If Arthur Fletcher runs for president next year, it won't be a conventional campaign.
His strongest vitriol is leveled against fellow Republicans, he's contemplating a campaign theme that could be political suicide, and he hasn't even decided whether to run on the GOP ticket or as an independent.
But then, a quixotic campaign for president is completely in character for a man who is considered the "father of affirmative action."
Mr. Fletcher, 70, in Seattle recently to speak to a business conference, offered unvarnished glimpses into his political assessments:
* On Texas Sen. Phil Gramm, California Gov. Pete Wilson and conservative commentator Patrick J. Buchanan, all Republicans who are running, or are expected to run, for president next year:
"I call them the David Duke wing of the Republican Party. They have no problem using racist tactics to achieve political returns." Mr. Duke, who ran for governor of Louisiana, is a former Ku Klux Klan leader.
* Of political candidate-turned radio talk-show host Oliver North: "He is fueling the lunatic fringe" -- the same people, Mr. Fletcher said, who might build bombs and blow up government buildings.
* Of suggestions he has no chance of winning the presidency: a hearty laugh and quick denial.
Mr. Fletcher, a former Pasco, Wash., city councilman, was the first African-American to seek statewide office in Washington. He barely lost that 1968 race for lieutenant governor, blaming a racist smear campaign against him.
He was appointed by President Richard M. Nixon as an assistant labor secretary, was an adviser to Presidents Gerald R. Ford and Ronald Reagan, and in 1990 was named head of the U.S. Commission on Civil Rights by President George Bush. Mr. Fletcher still serves on that commission.
While working under Mr. Nixon, Mr. Fletcher was the architect of the first federal affirmative-action order, and he has spent the past 27 years of his life defending it.
Mr. Fletcher said he expects to announce his candidacy by June 1, but is already interviewing for his campaign staff. And he has launched his "Send Five and Keep it Alive" fund-raising effort, asking supporters to send him $5 and scribble advice on whether he should run as a Republican or as an independent.
The advantage of an independent candidacy is that he wouldn't be eliminated in a grueling Republican primary, said Mr. Fletcher.
He is angry at what he calls efforts by some Republican contenders to attack affirmative action and interject racism into the campaign.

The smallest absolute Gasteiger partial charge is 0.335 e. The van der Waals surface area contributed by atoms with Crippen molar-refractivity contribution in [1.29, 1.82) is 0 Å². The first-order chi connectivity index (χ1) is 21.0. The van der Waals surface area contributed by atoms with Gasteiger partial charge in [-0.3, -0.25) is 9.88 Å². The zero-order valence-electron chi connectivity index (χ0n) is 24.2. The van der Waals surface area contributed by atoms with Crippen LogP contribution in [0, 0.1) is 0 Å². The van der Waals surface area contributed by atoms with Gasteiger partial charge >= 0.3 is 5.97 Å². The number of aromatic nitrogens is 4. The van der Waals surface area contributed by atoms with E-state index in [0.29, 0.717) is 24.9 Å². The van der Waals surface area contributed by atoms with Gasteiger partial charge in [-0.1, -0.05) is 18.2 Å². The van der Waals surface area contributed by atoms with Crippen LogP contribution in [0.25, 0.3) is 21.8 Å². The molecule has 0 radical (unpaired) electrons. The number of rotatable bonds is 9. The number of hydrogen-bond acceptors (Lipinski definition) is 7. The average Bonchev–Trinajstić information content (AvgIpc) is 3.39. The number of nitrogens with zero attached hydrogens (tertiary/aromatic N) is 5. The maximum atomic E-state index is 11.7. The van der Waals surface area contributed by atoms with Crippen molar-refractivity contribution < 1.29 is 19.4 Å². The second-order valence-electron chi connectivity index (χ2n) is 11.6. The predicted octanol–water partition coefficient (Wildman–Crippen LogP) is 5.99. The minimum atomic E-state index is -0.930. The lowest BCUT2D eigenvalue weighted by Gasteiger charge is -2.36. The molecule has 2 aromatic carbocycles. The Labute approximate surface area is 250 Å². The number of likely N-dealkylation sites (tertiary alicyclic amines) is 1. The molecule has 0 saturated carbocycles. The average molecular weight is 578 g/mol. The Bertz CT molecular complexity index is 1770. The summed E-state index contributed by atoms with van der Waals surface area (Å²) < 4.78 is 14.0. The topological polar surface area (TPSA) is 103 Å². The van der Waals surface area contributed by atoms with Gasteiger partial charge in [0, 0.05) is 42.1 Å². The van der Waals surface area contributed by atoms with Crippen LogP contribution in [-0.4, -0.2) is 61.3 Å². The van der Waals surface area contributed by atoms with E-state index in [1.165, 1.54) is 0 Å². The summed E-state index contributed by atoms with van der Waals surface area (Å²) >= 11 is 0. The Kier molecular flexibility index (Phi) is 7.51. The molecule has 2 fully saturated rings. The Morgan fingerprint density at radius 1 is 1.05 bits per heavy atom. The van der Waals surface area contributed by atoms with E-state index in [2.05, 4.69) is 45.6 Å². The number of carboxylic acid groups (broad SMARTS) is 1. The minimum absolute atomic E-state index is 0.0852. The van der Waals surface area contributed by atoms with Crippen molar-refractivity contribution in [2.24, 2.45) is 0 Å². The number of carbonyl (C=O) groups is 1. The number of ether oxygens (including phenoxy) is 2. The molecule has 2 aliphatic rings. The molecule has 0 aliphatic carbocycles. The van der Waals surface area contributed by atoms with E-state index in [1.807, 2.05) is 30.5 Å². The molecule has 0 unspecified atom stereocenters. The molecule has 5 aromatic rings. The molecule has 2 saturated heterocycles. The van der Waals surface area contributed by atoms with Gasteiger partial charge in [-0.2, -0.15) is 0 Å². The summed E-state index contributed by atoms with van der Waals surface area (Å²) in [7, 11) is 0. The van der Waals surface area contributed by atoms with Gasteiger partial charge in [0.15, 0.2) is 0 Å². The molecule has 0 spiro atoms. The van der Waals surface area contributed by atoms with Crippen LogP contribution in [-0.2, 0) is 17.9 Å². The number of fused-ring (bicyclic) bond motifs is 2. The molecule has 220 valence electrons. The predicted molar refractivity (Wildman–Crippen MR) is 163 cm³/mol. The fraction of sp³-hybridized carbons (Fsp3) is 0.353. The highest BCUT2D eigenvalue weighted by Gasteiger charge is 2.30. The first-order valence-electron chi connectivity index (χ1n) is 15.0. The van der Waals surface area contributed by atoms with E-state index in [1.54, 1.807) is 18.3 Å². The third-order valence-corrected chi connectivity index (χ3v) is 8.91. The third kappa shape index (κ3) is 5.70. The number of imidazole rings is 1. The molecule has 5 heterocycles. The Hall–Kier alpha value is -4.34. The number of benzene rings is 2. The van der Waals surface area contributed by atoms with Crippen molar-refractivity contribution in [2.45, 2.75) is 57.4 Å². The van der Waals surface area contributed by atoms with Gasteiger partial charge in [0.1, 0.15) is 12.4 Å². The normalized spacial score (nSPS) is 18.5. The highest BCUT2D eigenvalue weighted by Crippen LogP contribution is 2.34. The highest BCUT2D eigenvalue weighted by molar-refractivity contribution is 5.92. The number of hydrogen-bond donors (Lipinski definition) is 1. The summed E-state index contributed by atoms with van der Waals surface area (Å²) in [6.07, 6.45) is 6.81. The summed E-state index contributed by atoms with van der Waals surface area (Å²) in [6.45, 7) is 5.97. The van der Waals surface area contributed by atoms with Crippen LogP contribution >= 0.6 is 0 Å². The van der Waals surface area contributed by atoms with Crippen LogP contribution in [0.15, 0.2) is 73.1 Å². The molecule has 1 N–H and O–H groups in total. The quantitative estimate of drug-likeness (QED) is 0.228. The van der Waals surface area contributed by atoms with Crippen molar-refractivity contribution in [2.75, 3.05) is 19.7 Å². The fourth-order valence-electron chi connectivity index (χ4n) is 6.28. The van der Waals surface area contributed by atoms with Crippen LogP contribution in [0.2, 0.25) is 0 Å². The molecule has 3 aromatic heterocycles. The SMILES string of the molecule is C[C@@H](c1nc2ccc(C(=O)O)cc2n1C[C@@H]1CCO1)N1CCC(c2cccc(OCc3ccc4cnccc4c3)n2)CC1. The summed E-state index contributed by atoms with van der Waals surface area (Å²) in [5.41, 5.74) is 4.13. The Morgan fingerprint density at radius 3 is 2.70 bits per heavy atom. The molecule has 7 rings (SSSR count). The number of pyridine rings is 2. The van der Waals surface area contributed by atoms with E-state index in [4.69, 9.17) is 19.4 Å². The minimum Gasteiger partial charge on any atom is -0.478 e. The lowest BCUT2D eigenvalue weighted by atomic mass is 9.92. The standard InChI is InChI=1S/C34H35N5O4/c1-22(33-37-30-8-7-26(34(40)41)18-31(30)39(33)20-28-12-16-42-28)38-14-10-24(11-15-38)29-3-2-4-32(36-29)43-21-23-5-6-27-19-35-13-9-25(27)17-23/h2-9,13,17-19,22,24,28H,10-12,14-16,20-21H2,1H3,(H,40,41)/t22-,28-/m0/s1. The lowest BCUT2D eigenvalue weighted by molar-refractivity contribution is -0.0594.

In 1991, the Civil Rights Commission, which Mr. Fletcher headed, HTC asked President Bush, congressional leaders and governors to keep racial attacks out of the 1992 campaign.
Mr. Fletcher said the letter fell on mostly deaf ears. He plans to resubmit it this year.
Already he is troubled not only by attacks on affirmative action but by efforts by some Republicans to use racially charged buzzwords when talking about welfare, housing and school dropouts.
"There are those who insist all of us are on welfare and don't pay taxes," Mr. Fletcher said. "But 40 percent of us own our own homes, 11 million African-Americans are in the work force. We buy clothes, buy food and pay taxes with our African-American ** checks.
"I want race as an issue out of the campaign. We can't deny the existence of race, but we can point out the abuse of it."
Never in recent years has affirmative action come under such attack, both in Congress and in states. Affirmative action opponents in California are trying to place an initiative on the 1996 ballot in that state.
In February, Mr. Fletcher came to the state at the request of Rep. Dawn Mason, a Seattle Democrat, to help fight an anti-affirmative action bill sponsored by a Republican state representative. He spoke to community and church groups, as well as legislators. The bill eventually died in committee.
Nat Jackson, a former assistant to Gov. Dan Evans and a Republican precinct committeeman from Olympia, is heading Mr. Fletcher's state organization.
"This is the stuff Dr. King gave his life for," said Mr. Jackson. "We can't go backwards."
Susan Gilmore wrote this article for the Seattle Times, where it first appeared.